Lab robot uses innovative information technology to find new drugs
23 February 2009
A robot scientist that can make informed guesses about how effective
different chemical compounds will be at fighting different diseases
could revolutionise the pharmaceutical industry by developing more
effective treatments more cheaply and quickly than current methods.
The robot, known as Eve, uses advanced artificial intelligence
combined with innovative data mining and knowledge discovery techniques
to analyse the results of pharmacological experiments it conducts
itself. Eve is being developed under the EU-funded IQ project.
By relating the chemical structure of different compounds to their
pharmacological activity, Eve is able to learn which chemical compounds
should be tested next, bringing a degree of predictability to drug
screening procedures that, until now, have tended to be a bit hit and
“Over time, Eve will learn to pick out the chemical compounds that
are likely to be most effective against a certain target by analysing
data from past experiments and comparing chemical structures to their
pharmacological properties,” explains Saso Dzeroski, a researcher at the
Jozef Stefan Institute in Ljubljana who helped develop Eve’s data mining
“That should help scientists and pharmaceutical companies identify
more effective compounds to treat different diseases, allowing them to
find drug leads in a fraction of the time and at a fraction of the cost
of current methods.”
Eve could minimise the need for random testing of chemical compounds,
Dzeroski says, noting that the robot scientist is the first computer
system capable of originating its own experiments, physically performing
them, interpreting the results and then repeating the cycle.
Currently, when a new drug is sought pharmacological researchers
conduct a blind study of tens or hundreds of thousands of chemical
compounds, applying them to an assay for a disease. The results of those
tests determine the so-called Quantitative Structure-Activity
Relationships (QSARs) that relate the structure of a chemical compound
to its pharmacological activity.
Exhaustive testing like this is time-consuming, costly and generally
has to be repeated each time a new drug is sought.
More “intelligent” approach to drug discovery
Eve offers a more “intelligent” approach, says Ross King, a computer
science researcher at the University of Wales, Aberystwyth where Eve is
to be installed.
The robot conducts the QSAR testing in assays itself, analyses the
results and stores the data for future use. Over the course of numerous
experiments, Eve learns which chemical structures are likely to be
effective in specific assays. So, instead of choosing compounds to test
at random, it can pick ones that are more likely to be effective.
“We have carried out some preliminary trials and the compounds picked
by Eve show more promise than those selected randomly,” Dzeroski says.
New data mining techniques developed by a team of researchers led by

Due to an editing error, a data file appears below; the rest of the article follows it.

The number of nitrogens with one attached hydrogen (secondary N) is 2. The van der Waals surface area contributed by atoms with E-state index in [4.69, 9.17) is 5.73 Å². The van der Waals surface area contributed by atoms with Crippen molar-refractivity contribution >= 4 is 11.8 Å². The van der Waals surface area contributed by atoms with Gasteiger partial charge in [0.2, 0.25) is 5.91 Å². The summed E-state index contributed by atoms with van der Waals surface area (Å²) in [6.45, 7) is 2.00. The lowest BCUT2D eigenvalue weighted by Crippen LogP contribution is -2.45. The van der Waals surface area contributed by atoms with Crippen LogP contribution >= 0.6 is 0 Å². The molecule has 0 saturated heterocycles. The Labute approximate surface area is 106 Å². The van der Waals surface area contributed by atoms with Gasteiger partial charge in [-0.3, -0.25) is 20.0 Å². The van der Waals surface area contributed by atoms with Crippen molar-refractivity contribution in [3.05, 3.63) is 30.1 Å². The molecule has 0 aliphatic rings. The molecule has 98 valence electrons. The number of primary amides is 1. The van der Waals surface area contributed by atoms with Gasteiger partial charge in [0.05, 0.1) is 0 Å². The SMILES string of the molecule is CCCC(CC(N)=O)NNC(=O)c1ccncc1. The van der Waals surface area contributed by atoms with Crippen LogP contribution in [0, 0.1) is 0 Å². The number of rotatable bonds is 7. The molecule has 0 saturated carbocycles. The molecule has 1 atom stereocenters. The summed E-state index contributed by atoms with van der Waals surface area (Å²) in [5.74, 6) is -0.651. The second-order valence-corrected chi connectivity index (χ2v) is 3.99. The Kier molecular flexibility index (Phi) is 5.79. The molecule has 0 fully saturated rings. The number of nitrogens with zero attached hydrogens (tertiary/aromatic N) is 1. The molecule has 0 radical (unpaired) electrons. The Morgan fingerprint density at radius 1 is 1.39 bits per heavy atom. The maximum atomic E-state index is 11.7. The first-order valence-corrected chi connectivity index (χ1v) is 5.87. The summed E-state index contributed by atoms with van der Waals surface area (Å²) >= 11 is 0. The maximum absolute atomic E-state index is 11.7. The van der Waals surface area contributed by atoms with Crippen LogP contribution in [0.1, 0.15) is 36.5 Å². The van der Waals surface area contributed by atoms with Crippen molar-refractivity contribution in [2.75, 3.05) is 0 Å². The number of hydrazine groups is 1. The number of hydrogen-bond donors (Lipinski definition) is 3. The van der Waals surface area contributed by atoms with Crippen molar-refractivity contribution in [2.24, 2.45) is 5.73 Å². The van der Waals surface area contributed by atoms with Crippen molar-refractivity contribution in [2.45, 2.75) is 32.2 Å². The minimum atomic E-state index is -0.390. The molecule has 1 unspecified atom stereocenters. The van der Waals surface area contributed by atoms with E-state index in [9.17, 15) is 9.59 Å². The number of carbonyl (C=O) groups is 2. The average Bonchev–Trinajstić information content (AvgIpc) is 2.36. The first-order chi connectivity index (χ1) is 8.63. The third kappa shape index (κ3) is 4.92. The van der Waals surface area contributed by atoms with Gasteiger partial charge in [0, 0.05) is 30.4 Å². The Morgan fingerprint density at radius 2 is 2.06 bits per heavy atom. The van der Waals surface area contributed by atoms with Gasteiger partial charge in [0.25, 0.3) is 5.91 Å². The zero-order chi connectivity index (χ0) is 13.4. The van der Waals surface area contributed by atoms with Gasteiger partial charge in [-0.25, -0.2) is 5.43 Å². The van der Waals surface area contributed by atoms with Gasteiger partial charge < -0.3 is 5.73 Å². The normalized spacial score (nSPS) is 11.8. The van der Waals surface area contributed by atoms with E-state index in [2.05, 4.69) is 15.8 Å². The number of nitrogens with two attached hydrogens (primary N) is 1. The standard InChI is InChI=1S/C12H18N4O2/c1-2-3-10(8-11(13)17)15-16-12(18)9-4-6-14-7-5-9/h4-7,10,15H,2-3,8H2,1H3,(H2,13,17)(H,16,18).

Dzeroski lie at the heart of Eve’s groundbreaking drug discovery
capabilities. Working in the EU-funded IQ project, the team developed
new methods to analyse complex data, including chemical structures, from
databases such as that in which Eve stores the results of its
Unlike most data mining approaches, in which an individual analysis
is carried out on a single dataset, such as a spreadsheet, the
techniques developed in the IQ project allow knowledge discovery
processes, consisting of several analysis steps, to be carried out
across multiple sets of complex data.
The techniques rely on the use of so-called inductive databases that
contain not only raw data but also information about patterns and models
valid in the data. In the case of drug discovery, the structures of the
chemical compounds tested and their effectiveness would be the raw data,
while molecular structures that appear commonly in effective compounds
would be patterns, and the equations that predict a compound’s
effectiveness would be models.
From experimental data collected by Eve, patterns would emerge that
can then be used to make informed guesses about which compounds should
be effective and which probably will not be. The same data mining
techniques are also being applied by the IQ project partners in other
fields, including genomics, systems biology and environmental sciences.
“Because much more than raw data is being analysed, the same process
for identifying different patterns can be reused, regardless of whether
you are trying to develop a drug to treat AIDS or tuberculosis,”
Eve will initially be put to work at the University of Wales to
search for compounds that could be effective in treating malaria and
schistosomiasis, so-called Third World diseases that are the focus of
only limited research by commercial drug companies.
King says their mission is both to demonstrate that the data mining
technology works and to find new leads that could result in new drugs
being developed in the future.
Dzeroski foresees more robots like Eve being put to use in research
labs and drug companies over the coming years. And although it will take
10 to 15 years for new drugs, based on compounds picked out by Eve, to
start being used in treatments, the work done now “could have a major
impact on the pharmaceutical industry and on healthcare in general in
the future,” he says.
The IQ project received funding under the FET - Open scheme of the
EU’s Sixth Framework Programme for research.
Source: ICT Results:
Bookmark this page